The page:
Many patients at Fred Hutchinson Cancer Center receive promising therapies by taking part in clinical trials. These research studies are done by physician-scientists from both Fred Hutch and UW Medicine. They test new treatments or new ways to use current treatments.
Every advance in cancer treatment in recent years has come out of clinical trials. We offer more active clinical trials than anywhere else, which means more treatment options for patients like you.
Most people with MDS receive treatment through clinical studies, also called clinical trials, because these offer a way to get the latest promising therapies. Access to clinical studies by researchers at both Fred Hutch and UW Medicine is one reason many patients come to us for care.
Your doctor can identify clinical trials that match your circumstances and talk with you about whether and how to participate. If you are eligible for a trial, we strongly recommend considering this option.
Agents that showed promise in pilot studies and are being tested in clinical studies may include:
- Azacitidine given by mouth
- Clofarabine (Clofarex, Clolar) given by mouth
- Decitabine given by mouth
- Rigosertib (Estybon)
- Venetoclax (Venclexta)
- Vorinostat (Zolinza)
- Different combinations of chemotherapy agents
- Different transplant regimens, such as radiolabeled BC8 (anti-CD45), which is an experimental transplant conditioning agent, and the chemotherapy medicine treosulfan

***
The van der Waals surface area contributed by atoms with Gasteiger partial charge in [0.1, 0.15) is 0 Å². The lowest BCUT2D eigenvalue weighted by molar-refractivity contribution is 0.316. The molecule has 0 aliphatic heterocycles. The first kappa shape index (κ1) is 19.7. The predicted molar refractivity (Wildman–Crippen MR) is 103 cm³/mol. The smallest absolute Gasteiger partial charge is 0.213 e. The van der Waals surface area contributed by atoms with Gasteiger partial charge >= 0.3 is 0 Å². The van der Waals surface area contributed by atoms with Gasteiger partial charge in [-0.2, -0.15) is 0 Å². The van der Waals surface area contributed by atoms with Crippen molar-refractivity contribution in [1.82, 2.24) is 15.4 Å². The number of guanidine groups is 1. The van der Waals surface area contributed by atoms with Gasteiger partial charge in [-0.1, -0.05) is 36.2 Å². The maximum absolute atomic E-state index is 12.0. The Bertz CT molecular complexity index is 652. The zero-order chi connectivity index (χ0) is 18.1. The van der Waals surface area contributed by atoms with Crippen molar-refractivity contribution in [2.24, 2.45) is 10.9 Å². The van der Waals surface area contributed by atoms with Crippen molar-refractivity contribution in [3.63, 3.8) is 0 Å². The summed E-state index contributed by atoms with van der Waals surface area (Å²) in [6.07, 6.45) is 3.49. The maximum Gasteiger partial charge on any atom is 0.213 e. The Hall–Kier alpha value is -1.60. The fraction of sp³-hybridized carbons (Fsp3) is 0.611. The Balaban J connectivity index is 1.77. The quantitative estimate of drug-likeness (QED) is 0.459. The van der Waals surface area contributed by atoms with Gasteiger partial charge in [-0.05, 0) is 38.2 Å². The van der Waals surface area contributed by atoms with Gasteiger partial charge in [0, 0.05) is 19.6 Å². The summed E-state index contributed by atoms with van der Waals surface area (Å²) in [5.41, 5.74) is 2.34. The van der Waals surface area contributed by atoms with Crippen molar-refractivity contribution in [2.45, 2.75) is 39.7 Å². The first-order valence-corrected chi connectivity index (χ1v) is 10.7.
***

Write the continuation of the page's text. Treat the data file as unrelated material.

Doctors are also working on studies to:
- Determine whether immune cells in a person with MDS can be modified so they will attack and kill the MDS cells (a type of immunotherapy)
- Understand the chain of events that leads to severe MDS, with the hope of finding an agent that blocks one or more of these events to at least stabilize the disease
At Fred Hutch, researchers are also using antibodies to deliver radiation specifically to disease-causing cells. This lets doctors get more powerful doses of radiation where it’s needed to destroy the disease, while sparing most healthy tissue. People who receive targeted radiotherapy may be able to have low-dose transplant conditioning, which tends to cause milder side effects. This combination was first used successfully in high-risk MDS patients here who had no other curative options.
Our researchers are working on a number of other topics related to MDS, such as:
- How to identify subtypes of MDS more precisely, come up with more specific treatments and match each patient with the most effective medicines
- What the best approach is for people who receive a bone marrow transplant, including chemotherapy intensity and transplant timing
- What causes MDS, including whether changes in blood stem cells that occur naturally with age can provide clues and whether environmental factors play a role
Find open clinical trials for MDS at Fred Hutch, and visit our Patient Guide to Clinical Trials to learn about participating.